Creeping red fescue is also dark green and often mixed with tall-fescue and blues. This variety makes a great lawn because of its creeping nature and ability to cover gaps. It does not hold up as well to foot traffic though, and grows in clumps. The more sunshine it gets, the more readily it will spread across the lawn. Creeping red is drought-resistant and low maintenance.

Hard fescue is the badass of the bunch. This one is both heat and cold tolerant, grows slowly in clumps, boasts a blue-green color, is highly disease resistant, and can live happily under temporary shade and in drought conditions.

Warm Season Grasses, Going Solo

Unlike cool season grasses, warm season grasses are not often mixed together. Applying one seed per lawn is common because these grasses have different growth rates, color and appearance. The two most popular warm seas grass types are Bermuda grass and St. Augustine.

Bermuda Grass

Bermuda is the coveted grass seed used on golf courses on Southern fairways.

It is a high-maintenance grass, however, required lots of sunlight and nitrogen to keep it green, not to mention mowing. The soil needs to be very healthy, rich in organic matter and microbial activity — this will enable the soil to produce the nitrogen it needs naturally so you can skip the synthetic fertilizers. This grass can grow in many kinds of soil conditions, from deep sands to heavy soils, as long as the soil is nutrient-rich.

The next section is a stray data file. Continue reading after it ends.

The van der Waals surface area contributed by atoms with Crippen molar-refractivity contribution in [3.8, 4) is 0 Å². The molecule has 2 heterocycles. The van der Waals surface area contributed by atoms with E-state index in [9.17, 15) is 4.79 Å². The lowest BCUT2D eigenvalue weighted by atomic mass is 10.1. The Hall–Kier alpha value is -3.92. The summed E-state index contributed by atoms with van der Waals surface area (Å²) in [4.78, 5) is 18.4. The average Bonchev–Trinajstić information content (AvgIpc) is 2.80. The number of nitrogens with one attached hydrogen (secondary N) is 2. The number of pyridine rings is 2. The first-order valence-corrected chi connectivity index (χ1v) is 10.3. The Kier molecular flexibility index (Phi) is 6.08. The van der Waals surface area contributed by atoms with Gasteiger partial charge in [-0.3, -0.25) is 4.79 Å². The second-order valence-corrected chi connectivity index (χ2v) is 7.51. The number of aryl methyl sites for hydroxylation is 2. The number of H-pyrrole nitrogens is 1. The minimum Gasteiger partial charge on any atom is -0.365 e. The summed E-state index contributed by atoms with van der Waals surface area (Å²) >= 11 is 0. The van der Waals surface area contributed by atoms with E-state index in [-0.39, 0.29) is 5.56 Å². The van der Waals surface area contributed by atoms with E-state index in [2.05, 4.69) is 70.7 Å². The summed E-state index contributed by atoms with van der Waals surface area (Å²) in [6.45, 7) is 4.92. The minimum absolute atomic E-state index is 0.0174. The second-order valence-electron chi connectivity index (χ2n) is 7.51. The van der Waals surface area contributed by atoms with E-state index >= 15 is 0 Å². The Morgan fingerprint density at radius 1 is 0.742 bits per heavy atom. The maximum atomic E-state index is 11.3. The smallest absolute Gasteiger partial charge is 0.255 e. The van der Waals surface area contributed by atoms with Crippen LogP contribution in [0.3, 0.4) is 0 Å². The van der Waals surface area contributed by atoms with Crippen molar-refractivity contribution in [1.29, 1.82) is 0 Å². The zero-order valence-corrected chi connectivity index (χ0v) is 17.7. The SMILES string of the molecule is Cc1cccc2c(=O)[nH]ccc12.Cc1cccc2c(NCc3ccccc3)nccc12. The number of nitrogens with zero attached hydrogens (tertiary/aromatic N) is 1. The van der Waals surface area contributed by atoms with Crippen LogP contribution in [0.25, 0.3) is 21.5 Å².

Growing Bermuda Grass: Bermuda grass grows best in areas where average daily temperatures hover around 75 degrees, and average daytime temperatures are around 95 to 100. Sounds like a good place to be.

Soil temperatures need to be at least 65 degrees (80 degrees is best for optimal plant growth). It prefers areas that get between 25 and 100 inches of rainfall a year, otherwise an irrigation system is needed for less than 20 inches of rain per year.

St. Augustine Grass

Another high-maintenance grass, St. Augustine grass can only be planted as sod because the seeds are not commercially available.

  • Not a good organic lawn; does not resist weeds or insects well.
  • Requires frequent fertilizing and mowing and pest control.
  • Good: grows fast and spreads quickly; handles shade and foot traffic decently.
  • Grows best in moist, coastal areas with mild winters and high summer temperatures.
  • 5.0 to 8.5 soil pH levels are okay for St. Augustine grass
  • Needs over 30 inches of annual rainfall

Bahia Grass

Organic lawn lover’s dream. Bahia grass is drought-resistant, disease resistant AND pest resistant. Bahia may not be the prettiest grass ever, but its qualities make it ideal for the environmentally friendly homeowner. This grass is aggressive in nature, so you my not be able to control where it grows. Identify this plant by its Y-shaped seed head.

Centipede Grass

Centipede grass is the ideal low-maintenance grass for the busy professional without kids. It spreads quickly, tolerates drought, resists weeds and pests, and requires little mowing, watering or fertilizing.